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  The role of development banks in Europe 

A study by Dalberg Global Development Advisors, an international consulting firm, examined the methods and effectiveness of the national development banks in Europe for "European Development Finance Institutions" (EDFI). The association has 15 members including OeEB.

Tasks and opportunities for EDFI

The concrete goal of the study was to describe the growing role and tasks of the national development banks in Europe and to highlight opportunities and challenges. Because many national development banks - including OeEB - are under mandate to finance the private sector, this was given special attention.

 
One of the highest hurdles for local businesses in these countries is the lack of access to financial services. The Dalberg study clearly shows that the private sector is the engine for growth in developing and transitioning economies as well, and that, in doing so, it makes a significant contribution to the reduction in poverty.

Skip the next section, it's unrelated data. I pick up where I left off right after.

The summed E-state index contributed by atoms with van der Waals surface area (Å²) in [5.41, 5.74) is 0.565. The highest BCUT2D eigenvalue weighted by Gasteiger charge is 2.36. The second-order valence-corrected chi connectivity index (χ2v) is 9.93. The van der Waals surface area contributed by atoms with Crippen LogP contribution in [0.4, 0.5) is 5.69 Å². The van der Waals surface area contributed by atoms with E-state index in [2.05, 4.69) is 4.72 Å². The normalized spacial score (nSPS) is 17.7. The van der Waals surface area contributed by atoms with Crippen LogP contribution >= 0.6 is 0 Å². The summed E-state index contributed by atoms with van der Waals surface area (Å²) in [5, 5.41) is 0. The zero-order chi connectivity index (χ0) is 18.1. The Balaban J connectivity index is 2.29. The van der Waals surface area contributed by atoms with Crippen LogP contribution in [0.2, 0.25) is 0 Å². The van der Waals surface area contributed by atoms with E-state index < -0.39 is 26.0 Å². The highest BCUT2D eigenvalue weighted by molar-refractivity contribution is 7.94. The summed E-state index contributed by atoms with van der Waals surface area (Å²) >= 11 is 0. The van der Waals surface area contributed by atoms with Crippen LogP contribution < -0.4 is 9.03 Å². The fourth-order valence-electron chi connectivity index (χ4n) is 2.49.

EDFI members act in accordance with three principles:
  • They are present where other investors are not (yet).
  • They act as catalysts and their presence prompts the involvement of others.
  • They operate in a sustainable manner because they reduce dependence on aid payments by relying on employment and growth as sustainable sources for financing developing countries and emerging markets through taxes.

 

According to the study, the 15 specialised European institutions have succeeded in both prompting positive developmental momentum in developing and transitioning countries and enjoying financial success in numerous projects. The requirement that the projects be economically successful has also kept the infusion of capital from national governments at a moderate level; up to now they have represented only a small part of the financial strength of the national development banks.

Third pillar of development cooperation

European countries were also able to credit the work of their national development banks to their progress in achieving the UN-Millennium Development Goals and in part to their respective ODA quotas. The authors of the study summarized by saying that the national development banks have now long established themselves as a third pillar of international development policies along with classical development work and the multilateral development banks.



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